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10° Nicosia,
16 February, 2019
 
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Weak Greek economy threatened by world unrest

The country has not implemented the many necessary reforms that would facilitate investment

Athanasios Ellis

Athanasios Ellis

The world economy is being tested again. When big countries sneeze, the small and weak ones catch a cold. Greece, as the eurozone’s weakest link, emerges as the first easy victim.

International investors, those we theoretically want to attract, are already skeptical about the prospects of the Greek economy. And in today’s worsening environment, with trade wars and market turbulence, it will be even more difficult for those investors to place their money in Greece – with the exception, to a certain degree, of the real estate market.

This also applies to local entrepreneurs who are reluctant to invest in the country. Everyone – Greeks and foreigners – has to cope with an unfriendly environment, characterized mainly by bureaucracy, corruption and entangled interests and, secondly, with high taxes and levies.

Greece remains a risk, a situation not entirely of its own making. The whole region is being tested. The Italian crisis and the multilevel uncertainty taking hold in Turkey are negative developments for which Greece is not responsible but which inevitably have an impact on this country.

Even the “distant” Brexit, which is already affecting the European economic environment, is not helping.

At the political level, developments in Europe do not allow for any optimism either. The rise of “antisystemic” – and by extension anti-European – parties in most EU member-states is gnawing away at the stability and prospects of the European economy.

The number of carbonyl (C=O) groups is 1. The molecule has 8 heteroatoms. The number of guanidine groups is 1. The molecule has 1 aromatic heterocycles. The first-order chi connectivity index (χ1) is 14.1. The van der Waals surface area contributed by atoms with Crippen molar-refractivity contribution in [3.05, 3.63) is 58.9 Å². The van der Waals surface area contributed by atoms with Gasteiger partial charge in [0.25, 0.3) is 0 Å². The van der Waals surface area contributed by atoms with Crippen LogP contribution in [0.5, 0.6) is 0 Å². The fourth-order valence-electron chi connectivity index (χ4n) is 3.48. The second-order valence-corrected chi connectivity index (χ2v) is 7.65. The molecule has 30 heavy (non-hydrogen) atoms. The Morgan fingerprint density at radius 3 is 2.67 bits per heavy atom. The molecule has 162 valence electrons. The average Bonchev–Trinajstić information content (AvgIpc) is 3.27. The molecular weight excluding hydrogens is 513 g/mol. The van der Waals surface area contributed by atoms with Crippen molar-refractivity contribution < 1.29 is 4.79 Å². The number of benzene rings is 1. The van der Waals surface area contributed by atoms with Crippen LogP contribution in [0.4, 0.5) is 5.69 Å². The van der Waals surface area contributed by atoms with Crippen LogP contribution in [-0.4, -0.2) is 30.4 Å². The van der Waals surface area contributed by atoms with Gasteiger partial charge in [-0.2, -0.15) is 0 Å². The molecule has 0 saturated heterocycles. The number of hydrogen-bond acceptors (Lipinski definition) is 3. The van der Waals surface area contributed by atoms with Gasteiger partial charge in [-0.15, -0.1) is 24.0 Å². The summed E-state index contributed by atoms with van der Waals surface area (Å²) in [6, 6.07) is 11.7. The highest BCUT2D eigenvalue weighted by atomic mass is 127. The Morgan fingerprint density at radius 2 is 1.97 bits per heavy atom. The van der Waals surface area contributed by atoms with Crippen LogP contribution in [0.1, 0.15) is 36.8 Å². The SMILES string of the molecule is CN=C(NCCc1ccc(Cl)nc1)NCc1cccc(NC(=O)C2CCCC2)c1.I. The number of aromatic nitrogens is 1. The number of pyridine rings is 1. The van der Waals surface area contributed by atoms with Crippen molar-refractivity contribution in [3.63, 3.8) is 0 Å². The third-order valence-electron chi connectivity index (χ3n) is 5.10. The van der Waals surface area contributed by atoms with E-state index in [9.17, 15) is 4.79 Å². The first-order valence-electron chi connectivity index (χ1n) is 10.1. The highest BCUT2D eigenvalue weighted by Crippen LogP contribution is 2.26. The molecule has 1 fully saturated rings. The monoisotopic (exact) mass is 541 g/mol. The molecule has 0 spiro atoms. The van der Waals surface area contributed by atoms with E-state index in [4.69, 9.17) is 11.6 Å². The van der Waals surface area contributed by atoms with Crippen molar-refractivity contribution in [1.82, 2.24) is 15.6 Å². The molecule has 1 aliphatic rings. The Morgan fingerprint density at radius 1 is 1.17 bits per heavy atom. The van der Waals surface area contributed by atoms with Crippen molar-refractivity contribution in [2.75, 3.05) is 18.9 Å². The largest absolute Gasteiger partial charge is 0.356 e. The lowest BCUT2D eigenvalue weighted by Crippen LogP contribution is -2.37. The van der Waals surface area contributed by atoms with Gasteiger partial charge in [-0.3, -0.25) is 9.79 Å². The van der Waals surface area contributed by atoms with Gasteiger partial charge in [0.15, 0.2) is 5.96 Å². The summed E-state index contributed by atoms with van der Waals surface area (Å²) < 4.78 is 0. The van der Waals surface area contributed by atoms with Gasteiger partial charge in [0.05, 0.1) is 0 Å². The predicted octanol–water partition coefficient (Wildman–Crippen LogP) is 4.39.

This is now true of Germany, the traditional leader of the bloc, the locomotive of its economy and a key pillar of its political stability.

Again, we, as the weakest link, are the first that could be at risk.

The “post-bailout era” finds Greece unprotected and faced with international investors reluctant to buy Greek bonds – whose yields remain at much higher levels than those of the other EU member-states – and risk investing with a long-term horizon.

Although all Greek parties now agree that international investments are a prerequisite for growth and an increase in employment, the country has not implemented the many necessary reforms that would facilitate investment, and not only does it continue to be a risk, but it also suffers from the migration of the most capable and productive members of society, whose presence would have been pivotal in the effort to improve and grow the Greek economy.

 

 

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